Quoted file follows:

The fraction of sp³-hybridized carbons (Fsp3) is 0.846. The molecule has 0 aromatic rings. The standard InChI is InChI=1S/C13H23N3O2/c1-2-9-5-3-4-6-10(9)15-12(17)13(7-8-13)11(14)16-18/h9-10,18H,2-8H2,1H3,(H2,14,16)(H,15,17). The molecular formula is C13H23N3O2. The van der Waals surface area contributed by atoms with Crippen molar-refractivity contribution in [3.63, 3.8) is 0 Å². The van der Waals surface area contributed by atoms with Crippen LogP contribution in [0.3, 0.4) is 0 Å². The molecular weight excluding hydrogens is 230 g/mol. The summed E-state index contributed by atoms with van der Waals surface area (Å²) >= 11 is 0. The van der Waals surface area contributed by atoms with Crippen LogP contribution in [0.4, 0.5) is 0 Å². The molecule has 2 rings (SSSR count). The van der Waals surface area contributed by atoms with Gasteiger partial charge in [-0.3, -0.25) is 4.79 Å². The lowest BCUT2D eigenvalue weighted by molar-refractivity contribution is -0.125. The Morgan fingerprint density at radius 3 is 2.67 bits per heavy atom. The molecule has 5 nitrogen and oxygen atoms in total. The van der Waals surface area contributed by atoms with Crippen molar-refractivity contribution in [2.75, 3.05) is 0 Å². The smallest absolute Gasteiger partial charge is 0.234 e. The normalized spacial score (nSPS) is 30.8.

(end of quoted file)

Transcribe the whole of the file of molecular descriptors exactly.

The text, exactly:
The fraction of sp³-hybridized carbons (Fsp3) is 0.846. The molecule has 0 aromatic rings. The standard InChI is InChI=1S/C13H23N3O2/c1-2-9-5-3-4-6-10(9)15-12(17)13(7-8-13)11(14)16-18/h9-10,18H,2-8H2,1H3,(H2,14,16)(H,15,17). The molecular formula is C13H23N3O2. The van der Waals surface area contributed by atoms with Crippen molar-refractivity contribution in [3.63, 3.8) is 0 Å². The van der Waals surface area contributed by atoms with Crippen LogP contribution in [0.3, 0.4) is 0 Å². The molecular weight excluding hydrogens is 230 g/mol. The summed E-state index contributed by atoms with van der Waals surface area (Å²) >= 11 is 0. The van der Waals surface area contributed by atoms with Crippen LogP contribution in [0.4, 0.5) is 0 Å². The molecule has 2 rings (SSSR count). The van der Waals surface area contributed by atoms with Gasteiger partial charge in [-0.3, -0.25) is 4.79 Å². The lowest BCUT2D eigenvalue weighted by molar-refractivity contribution is -0.125. The Morgan fingerprint density at radius 3 is 2.67 bits per heavy atom. The molecule has 5 nitrogen and oxygen atoms in total. The van der Waals surface area contributed by atoms with Crippen molar-refractivity contribution in [2.75, 3.05) is 0 Å². The smallest absolute Gasteiger partial charge is 0.234 e. The normalized spacial score (nSPS) is 30.8.